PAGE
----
DOJ limits ability of judges to dismiss deportation cases
Attorney General Jeff Sessions has increased the cruelty of immigration policy by tying the hands of judges who attempt to inject a bit of humanity into the treatment of immigrants. | Pablo Martinez Monsivais/AP

The fear of deportation among immigrant communities is rising rapidly as the Trump administration and Department of Justice (DOJ) escalate their zero-tolerance immigration policies.

U.S. Attorney General Jeff Sessions announced yesterday new limits on the ability of immigration judges to terminate deportation cases, the latest move to streamline the removal of immigrant workers from the country.

In his recent decision, Sessions wrote immigration judges “can only terminate or dismiss cases in specific and circumscribed circumstances.” Immigration judges “have no inherent authority to terminate removal proceedings even though a partial case may post sympathetic,” he said.

“The decision is the next step in a concerted effort by the A.G. to undermine judicial independence and to minimize the role of judges in immigration court,” said Kate Voigt, associate director of government relations for the American Immigration Lawyers’ Association (AILA).

The Sessions decision laid out specific situations under which immigration judges could terminate deportation hearings, including cases where the government cannot prove its case for removal. Cases could also be dismissed if the government asks for a dismissal or to allow an immigrant time for a final hearing on a pending naturalization petition when the matter shows “exceptionally appealing or humanitarian factors.”

However, when a deportation case is dismissed, it does not automatically grant legal immigration status, and the Department of Homeland Security (DHS) can re-file charges in an attempt to renew deportation procedures. The practice of dismissing cases has often been used to allow immigrants time to pursue other avenues of obtaining legal citizenship.

Unlike other judges, immigration judges fall under the DOJ and are subject to the authority of the Attorney General. Sessions has allowed himself to personally enforce changes to immigration case procedures and guidelines in an attempt to clear up the agency’s backlog of immigration cases.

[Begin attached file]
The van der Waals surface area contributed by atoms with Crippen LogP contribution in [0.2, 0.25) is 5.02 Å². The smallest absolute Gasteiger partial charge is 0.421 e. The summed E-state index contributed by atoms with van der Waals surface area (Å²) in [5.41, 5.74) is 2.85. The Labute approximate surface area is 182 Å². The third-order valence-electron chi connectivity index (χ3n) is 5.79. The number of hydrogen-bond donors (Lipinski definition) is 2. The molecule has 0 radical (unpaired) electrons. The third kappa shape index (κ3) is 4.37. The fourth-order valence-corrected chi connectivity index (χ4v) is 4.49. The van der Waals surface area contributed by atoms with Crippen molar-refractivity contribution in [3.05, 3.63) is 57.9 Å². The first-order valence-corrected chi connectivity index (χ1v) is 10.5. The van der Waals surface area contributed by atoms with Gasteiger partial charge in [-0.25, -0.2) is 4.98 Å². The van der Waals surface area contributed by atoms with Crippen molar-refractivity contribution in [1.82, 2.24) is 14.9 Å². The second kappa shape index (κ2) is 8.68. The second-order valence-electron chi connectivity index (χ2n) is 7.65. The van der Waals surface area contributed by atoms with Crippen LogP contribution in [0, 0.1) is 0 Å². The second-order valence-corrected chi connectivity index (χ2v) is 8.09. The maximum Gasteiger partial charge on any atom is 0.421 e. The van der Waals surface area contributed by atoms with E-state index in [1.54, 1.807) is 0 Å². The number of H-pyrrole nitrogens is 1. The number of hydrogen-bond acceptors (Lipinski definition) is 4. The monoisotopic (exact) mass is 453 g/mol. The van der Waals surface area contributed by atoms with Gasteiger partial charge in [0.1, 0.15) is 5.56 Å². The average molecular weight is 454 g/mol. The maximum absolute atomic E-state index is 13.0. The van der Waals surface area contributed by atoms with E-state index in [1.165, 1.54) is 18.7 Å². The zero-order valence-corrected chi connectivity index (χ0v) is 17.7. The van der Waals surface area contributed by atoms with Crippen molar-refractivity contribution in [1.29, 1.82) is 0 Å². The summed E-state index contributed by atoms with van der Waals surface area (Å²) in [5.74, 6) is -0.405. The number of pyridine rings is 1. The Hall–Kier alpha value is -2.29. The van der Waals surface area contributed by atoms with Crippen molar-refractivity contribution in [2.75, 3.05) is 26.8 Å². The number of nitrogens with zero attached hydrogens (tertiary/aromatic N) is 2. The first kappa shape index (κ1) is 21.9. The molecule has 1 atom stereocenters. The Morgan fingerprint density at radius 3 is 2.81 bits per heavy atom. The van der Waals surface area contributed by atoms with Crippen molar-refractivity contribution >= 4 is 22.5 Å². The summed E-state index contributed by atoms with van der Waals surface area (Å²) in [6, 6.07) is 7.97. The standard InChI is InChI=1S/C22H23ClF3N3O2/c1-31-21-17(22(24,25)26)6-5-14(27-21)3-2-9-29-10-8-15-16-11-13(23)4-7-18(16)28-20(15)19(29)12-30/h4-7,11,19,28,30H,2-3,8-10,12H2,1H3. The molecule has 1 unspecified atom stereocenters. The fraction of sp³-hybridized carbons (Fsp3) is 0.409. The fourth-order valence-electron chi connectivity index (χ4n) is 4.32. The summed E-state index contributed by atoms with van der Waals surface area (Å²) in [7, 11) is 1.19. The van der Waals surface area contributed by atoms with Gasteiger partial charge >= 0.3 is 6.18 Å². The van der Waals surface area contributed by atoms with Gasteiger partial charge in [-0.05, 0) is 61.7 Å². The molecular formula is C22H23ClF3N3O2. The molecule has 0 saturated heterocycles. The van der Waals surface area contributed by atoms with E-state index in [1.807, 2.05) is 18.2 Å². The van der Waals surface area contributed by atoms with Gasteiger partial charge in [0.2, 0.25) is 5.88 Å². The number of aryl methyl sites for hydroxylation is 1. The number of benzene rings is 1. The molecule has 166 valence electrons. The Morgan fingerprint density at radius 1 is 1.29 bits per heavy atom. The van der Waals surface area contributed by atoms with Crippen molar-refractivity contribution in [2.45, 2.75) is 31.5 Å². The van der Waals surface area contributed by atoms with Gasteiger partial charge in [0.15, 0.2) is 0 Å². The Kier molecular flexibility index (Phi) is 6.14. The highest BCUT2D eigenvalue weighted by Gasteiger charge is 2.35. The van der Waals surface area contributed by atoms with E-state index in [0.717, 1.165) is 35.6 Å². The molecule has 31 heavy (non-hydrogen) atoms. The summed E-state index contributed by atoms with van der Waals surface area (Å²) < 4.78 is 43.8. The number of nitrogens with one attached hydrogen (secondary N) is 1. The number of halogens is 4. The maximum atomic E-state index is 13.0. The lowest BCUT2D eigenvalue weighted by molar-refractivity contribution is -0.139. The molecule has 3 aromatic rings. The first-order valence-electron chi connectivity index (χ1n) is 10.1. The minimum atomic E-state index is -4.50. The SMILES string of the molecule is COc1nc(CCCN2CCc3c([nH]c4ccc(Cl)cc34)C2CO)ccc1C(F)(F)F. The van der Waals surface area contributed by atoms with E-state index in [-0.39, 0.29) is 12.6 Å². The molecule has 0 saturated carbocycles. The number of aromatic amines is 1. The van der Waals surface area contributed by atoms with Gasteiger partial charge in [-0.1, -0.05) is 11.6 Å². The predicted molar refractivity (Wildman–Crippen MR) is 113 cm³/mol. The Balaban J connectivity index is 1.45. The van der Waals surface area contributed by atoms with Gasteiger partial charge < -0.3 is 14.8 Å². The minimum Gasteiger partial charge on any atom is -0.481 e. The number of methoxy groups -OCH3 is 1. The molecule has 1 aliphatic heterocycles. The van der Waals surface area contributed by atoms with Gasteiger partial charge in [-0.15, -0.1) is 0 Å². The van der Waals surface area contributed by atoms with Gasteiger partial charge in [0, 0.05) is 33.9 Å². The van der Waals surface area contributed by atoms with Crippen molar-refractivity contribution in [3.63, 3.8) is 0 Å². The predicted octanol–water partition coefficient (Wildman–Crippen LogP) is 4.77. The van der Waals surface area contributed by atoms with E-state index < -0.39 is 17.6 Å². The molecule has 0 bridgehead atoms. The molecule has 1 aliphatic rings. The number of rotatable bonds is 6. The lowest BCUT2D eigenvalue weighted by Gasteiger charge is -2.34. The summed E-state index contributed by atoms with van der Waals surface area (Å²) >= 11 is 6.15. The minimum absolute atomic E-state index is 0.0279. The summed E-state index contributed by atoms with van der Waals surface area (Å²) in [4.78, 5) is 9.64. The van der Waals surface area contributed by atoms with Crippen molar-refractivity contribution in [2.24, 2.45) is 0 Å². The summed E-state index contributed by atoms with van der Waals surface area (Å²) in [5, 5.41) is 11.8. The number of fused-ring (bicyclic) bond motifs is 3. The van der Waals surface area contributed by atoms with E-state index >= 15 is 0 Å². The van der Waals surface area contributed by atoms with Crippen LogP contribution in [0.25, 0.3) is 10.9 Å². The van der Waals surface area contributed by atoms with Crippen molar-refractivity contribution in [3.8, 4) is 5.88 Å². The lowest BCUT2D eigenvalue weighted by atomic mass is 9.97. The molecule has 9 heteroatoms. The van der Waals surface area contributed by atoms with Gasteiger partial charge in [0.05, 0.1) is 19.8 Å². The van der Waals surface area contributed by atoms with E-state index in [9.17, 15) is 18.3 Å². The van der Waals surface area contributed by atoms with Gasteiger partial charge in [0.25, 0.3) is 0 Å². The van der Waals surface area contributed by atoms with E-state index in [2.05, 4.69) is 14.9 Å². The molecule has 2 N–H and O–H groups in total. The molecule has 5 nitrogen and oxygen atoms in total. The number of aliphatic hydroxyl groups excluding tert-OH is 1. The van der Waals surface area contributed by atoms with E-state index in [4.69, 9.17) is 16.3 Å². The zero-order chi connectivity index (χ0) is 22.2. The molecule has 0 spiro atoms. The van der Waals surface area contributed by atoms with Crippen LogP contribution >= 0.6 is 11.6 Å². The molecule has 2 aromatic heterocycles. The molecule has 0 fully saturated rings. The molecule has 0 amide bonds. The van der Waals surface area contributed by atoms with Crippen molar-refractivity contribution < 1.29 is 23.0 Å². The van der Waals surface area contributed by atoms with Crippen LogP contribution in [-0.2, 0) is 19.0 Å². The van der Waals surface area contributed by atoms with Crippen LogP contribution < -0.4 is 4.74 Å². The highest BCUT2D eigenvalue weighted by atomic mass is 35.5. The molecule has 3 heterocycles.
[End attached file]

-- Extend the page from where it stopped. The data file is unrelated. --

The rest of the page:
Sessions has ordered immigration judges to increase their daily caseloads to a minimum of three hears per day.

“The requirement of three merits hearings a day could do more to threaten the integrity of the court system than the 700-case-per-year requirement,” said Sarah Pierce, a senior analyst at the Washington think tank Migration Policy Institute,  to BuzzFeed. “Requiring immigration judges to schedule three merits hearings a day assumes each case will be a similar or at least comparable length — and that’s just not true.”

A spokesperson for the National Association of Immigration Judges (NAIJ) said,  “Micro-managing our dockets from afar does not help us to do our job more efficiently and effectively,” she said. “It hinders us.”

All this is taking place as the Trump administration has struggled, and failed, to comply with a court order reuniting the hundreds of separated families, including some cases where parents were deported with their children left behind.

No statement or comment has been forthcoming from the DOJ.


CONTRIBUTOR

Al Neal
Al Neal

Al Neal is a sports columnist for People’s World writing on politics, labor relations, and the general rabble-rousing in professional sports. He spent a decade working in the trade union movement with various locals across the country and currently serves as Dir. of Education and Advocacy for the St. Louis Workers’ Education Society. A member of the Society of Professional Journalists, the National Sports Media Association, National Society for Newspaper Columnists and the NewsGuild, Neal’s work and reporting has been featured in the Labor-TribuneBuzzfeed NewsRussia Today (RT)Sputnik News Wire, and Getty Images. More words at GrandStand Central.

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